In addition to the sustainable aspect of using crumb rubber for road projects, this highway project is desperately needed to help keep Nevadans employed
Las Vegas, NV (PRWEB) February 8, 2011
The Nevada Department of Transportation (NDOT) recently announced they will be paving a major section of Interstate 15 (I-15) with a rubber paving material.
This material, Asphalt-Rubber (AR) or Rubberized Asphalt as it's sometimes called, is a hot mix paving material that utilizes a recycled product called crumb rubber that is made from waste car and truck tires.
The section to utilize the rubber paving material is a high profile area consisting of both the north and south bound lanes of I-15, from the I-95 interchange to Russell Road that parallels the Las Vegas Strip. With the extreme amount of traffic and the close proximity to the Strip, noise reduction had to play into the decision by NDOT to use AR. According to the web site of the Rubber Pavements Association (RPA) a non-profit industry association that supports the greater use of AR, one of the big benefits of AR is that it helps create a significantly quieter roadway.
Kelly Sockwell, Director of Operations at Phoenix Industries, a local company that has been involved with AR for many years, said "Our company has introduced this paving process into various states in the U.S. and in several countries around the world. We have seen firsthand many of the benefits so we are very pleased to see Asphalt Rubber takeoff here in Nevada. It makes a safer, quieter and better performing road surface than conventional asphalt and its good for the environment."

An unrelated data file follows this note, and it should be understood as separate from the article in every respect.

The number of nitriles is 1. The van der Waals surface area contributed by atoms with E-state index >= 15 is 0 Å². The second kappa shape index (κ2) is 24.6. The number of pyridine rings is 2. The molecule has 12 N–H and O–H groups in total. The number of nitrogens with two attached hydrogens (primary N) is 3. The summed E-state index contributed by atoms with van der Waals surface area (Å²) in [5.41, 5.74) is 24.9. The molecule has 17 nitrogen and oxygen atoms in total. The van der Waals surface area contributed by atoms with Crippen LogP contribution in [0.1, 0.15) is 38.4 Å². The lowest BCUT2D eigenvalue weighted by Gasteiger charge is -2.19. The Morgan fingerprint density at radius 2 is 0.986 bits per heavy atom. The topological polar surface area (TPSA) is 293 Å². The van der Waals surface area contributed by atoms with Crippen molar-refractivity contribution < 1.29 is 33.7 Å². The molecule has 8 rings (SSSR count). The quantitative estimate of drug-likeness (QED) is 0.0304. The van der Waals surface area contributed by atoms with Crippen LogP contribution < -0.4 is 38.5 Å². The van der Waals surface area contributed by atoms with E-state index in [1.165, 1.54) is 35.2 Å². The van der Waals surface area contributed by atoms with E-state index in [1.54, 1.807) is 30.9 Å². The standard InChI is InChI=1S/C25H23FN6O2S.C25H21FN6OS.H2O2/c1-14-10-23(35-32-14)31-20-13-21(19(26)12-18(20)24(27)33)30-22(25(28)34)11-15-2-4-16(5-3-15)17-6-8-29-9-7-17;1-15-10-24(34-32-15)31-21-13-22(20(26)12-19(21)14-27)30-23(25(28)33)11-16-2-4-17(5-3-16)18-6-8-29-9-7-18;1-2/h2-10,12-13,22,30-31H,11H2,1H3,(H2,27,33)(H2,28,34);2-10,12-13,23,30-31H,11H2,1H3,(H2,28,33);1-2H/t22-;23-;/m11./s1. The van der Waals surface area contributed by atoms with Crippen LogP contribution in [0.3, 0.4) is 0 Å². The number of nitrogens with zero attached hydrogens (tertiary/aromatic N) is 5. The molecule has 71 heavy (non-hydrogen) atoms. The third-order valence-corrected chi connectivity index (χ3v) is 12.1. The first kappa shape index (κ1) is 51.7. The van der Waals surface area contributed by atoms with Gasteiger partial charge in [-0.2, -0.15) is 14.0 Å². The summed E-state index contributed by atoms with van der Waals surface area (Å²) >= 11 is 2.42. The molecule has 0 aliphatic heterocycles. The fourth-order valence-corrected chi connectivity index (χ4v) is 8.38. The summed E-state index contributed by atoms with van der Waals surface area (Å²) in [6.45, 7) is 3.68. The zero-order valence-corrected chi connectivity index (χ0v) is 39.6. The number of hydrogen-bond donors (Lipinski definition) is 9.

It is estimated that the I-15 project will utilize crumb rubber processed from over 100,000 waste tires. This, along with another AR project Clark County is planning, will help to put the 1.5 million waste tires generated annually in southern Nevada to good use.
The Plant Manager of Phoenix Industries wholly owned subsidiary, Phoenix Recycling Technologies, James Turner stated "Since the opening of our tire recycling facility in Vegas, in November of 2009, we have shipped crumb rubber to other states and even other countries for asphalt rubber paving projects so it's really great to see a local Nevada project using it. This helps the state do something positive with waste tires and it keeps our guys working. It's good for the local economy."
The movement toward using the sustainable material for paving roads had to do in part with a tire recycling bill sponsored by Nevada State Senator Allison Copening during the 2009 legislative session, which required tire distributors to recycle their waste tires rather than dump in landfills. "In addition to the sustainable aspect of using crumb rubber for road projects, this highway project is desperately needed to help keep Nevadans employed,” stated Copening.
Mr. Sockwell went on to say, "Being a local business owner that provides crumb rubber for this type of paving project, I am certainly glad to see it happen. But, more so because I am a Nevada tax payer, I am very happy to see an increase in the use of this extremely durable, long lasting pavement."
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